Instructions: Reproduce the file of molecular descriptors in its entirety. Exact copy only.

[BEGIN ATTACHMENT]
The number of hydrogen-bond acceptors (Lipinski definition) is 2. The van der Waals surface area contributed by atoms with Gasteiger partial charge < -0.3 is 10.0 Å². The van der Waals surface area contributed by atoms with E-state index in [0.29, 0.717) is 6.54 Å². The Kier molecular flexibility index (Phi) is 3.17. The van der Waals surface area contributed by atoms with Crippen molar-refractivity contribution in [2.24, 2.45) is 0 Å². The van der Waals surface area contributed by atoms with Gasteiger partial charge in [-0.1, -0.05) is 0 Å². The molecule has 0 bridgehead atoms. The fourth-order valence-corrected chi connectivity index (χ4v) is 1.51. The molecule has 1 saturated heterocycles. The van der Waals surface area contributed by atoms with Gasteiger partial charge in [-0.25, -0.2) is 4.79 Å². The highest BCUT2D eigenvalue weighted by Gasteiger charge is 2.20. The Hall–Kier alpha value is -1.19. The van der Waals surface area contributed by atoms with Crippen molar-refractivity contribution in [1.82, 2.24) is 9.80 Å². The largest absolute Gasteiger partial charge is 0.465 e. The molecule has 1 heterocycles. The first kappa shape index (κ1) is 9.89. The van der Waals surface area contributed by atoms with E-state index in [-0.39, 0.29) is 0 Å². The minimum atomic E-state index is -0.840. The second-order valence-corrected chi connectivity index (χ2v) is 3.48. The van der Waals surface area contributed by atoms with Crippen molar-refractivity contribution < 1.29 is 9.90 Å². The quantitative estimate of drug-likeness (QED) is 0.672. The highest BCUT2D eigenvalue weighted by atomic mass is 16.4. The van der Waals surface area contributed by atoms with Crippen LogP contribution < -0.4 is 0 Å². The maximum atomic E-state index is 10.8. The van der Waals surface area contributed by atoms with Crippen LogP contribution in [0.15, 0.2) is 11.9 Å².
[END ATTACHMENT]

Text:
The number of hydrogen-bond acceptors (Lipinski definition) is 2. The van der Waals surface area contributed by atoms with Gasteiger partial charge < -0.3 is 10.0 Å². The van der Waals surface area contributed by atoms with E-state index in [0.29, 0.717) is 6.54 Å². The Kier molecular flexibility index (Phi) is 3.17. The van der Waals surface area contributed by atoms with Crippen molar-refractivity contribution in [2.24, 2.45) is 0 Å². The van der Waals surface area contributed by atoms with Gasteiger partial charge in [-0.1, -0.05) is 0 Å². The molecule has 0 bridgehead atoms. The fourth-order valence-corrected chi connectivity index (χ4v) is 1.51. The molecule has 1 saturated heterocycles. The van der Waals surface area contributed by atoms with Gasteiger partial charge in [-0.25, -0.2) is 4.79 Å². The highest BCUT2D eigenvalue weighted by Gasteiger charge is 2.20. The Hall–Kier alpha value is -1.19. The van der Waals surface area contributed by atoms with Crippen molar-refractivity contribution in [1.82, 2.24) is 9.80 Å². The largest absolute Gasteiger partial charge is 0.465 e. The molecule has 1 heterocycles. The first kappa shape index (κ1) is 9.89. The van der Waals surface area contributed by atoms with E-state index in [-0.39, 0.29) is 0 Å². The minimum atomic E-state index is -0.840. The second-order valence-corrected chi connectivity index (χ2v) is 3.48. The van der Waals surface area contributed by atoms with Crippen molar-refractivity contribution < 1.29 is 9.90 Å². The quantitative estimate of drug-likeness (QED) is 0.672. The highest BCUT2D eigenvalue weighted by atomic mass is 16.4. The van der Waals surface area contributed by atoms with Crippen LogP contribution < -0.4 is 0 Å². The maximum atomic E-state index is 10.8. The van der Waals surface area contributed by atoms with Crippen LogP contribution in [0.15, 0.2) is 11.9 Å².